Ginger Simple Syrup
1/4 cup sugar
1/4 cup water
5 thin slices ginger root

In a medium saucepan, bring sugar and water to a boil. Reduce heat, add ginger slices, and steep for 15-20 minutes. Let cool before using.

TBT: Lemon Tree Chicken

20 Mar

lemon logoThis week’s TBT post is a recipe from my mom. I was starting out cooking on my own in college, and this delightful, springy, and super-simple chicken recipe was in the stack of recipes she gave me. I made this one night with my friend Olivia, with lemon ricotta fritters for dessert. Ricotta can often be bland, but frying and serving it with blackberry jam (also courtesy of Margaret Werner), is the way to go. At the time, I had no idea how to deep-fry food. We dumped a stupid amount of olive oil into a stock pot, turned up the heat, and waited. And waited. There was no chance we’d stick our fingers in hot oil to check for temperature, so we waited some more. The shimmering surface was a good visual cue, so I plopped in the first lump of ricotta, which practically turned to ash before my eyes. The fritter would have felt at home in the last days of Sodom. Or Pompeii. Smoke started rising and the fritters bounced and fought their way through the hot oil. The sputtering drops shooting out of the stock pot made the volcano comparison complete. Olivia’s face became the color of the cream sauce. This was it. Our friends in Atlanta seeing Usher would not be able to call us from the concert. We were going up in flames.

Olivia threw open her windows, I cleaned the counter, and we tried the fritters again. While I haven’t gone back to make the fritters, the chicken’s a recipe for repeating. While my mom might be displeased at my frying attempts (now I know olive oil has a smoking point of 405°F and is one of the least stable oils to use for frying), she’d be proud of the lemon tree chicken.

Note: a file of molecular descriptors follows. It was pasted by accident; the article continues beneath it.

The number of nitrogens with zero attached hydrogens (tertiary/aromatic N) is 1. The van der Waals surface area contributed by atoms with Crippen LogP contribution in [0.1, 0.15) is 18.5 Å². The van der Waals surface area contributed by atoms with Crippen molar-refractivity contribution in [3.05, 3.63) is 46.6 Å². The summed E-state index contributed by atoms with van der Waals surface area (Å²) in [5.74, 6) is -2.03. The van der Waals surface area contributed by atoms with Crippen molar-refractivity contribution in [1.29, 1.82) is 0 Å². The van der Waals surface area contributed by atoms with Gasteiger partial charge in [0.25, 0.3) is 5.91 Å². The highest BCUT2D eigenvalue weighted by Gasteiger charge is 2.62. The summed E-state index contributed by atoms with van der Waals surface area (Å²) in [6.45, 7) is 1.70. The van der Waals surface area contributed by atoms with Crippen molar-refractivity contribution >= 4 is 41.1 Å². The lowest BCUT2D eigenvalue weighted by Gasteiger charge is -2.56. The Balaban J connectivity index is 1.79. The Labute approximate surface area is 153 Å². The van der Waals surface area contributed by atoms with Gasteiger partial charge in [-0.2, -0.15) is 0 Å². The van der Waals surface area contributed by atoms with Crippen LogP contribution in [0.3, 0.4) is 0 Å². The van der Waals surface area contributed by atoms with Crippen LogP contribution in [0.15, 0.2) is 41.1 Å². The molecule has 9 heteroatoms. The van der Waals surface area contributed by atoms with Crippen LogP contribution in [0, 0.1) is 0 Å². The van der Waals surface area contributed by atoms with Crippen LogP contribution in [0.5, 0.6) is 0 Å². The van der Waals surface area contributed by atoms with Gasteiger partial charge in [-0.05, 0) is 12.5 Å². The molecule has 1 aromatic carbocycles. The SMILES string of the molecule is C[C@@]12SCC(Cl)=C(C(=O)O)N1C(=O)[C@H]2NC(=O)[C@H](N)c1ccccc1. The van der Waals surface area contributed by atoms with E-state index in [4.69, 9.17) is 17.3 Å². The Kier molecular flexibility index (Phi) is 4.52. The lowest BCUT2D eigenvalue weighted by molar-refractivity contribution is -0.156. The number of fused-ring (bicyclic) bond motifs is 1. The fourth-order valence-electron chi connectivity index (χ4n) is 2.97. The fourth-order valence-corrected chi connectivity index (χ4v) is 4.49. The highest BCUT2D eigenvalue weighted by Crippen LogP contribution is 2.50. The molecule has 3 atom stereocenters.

4 whole chicken breasts, diced into small chunks
1/8 tsp pepper
1 tsp salt
1/4 cups flour
1 tsp lemon zest
1 1/2 Tbsps lemon juice
2 Tbsps dry white wine
1/2 cup cream
1 cup shredded Swiss cheese

Preheat broiler. In a large plastic bag, put salt, pepper, and flour. Add chicken and distribute flour on all sides.

Heat olive oil in a large skillet and brown the chicken. Remove from pan.

Add lemon zest, juice, and wine to skillet and bring to a boil. Return chicken to pan.

Cover this mixture, turn heat to low, and simmer 5 minutes. Add cream into wine mixture and cook until bubbly, about 1 minute.

Arrange chicken in a 9×13 pan and sprinkle with Swiss cheese. Broil pan until cheese begins to brown, about 5 minutes. Top with additional lemon zest and chopped parsley. Serve.

Throwback tune:

Graphic by Tommy Werner

Napoleon’s Winter

18 Mar

Photo Courtesy of Wikipedia Commons

Jacques-Louis David [Public domain], via Wikimedia Commons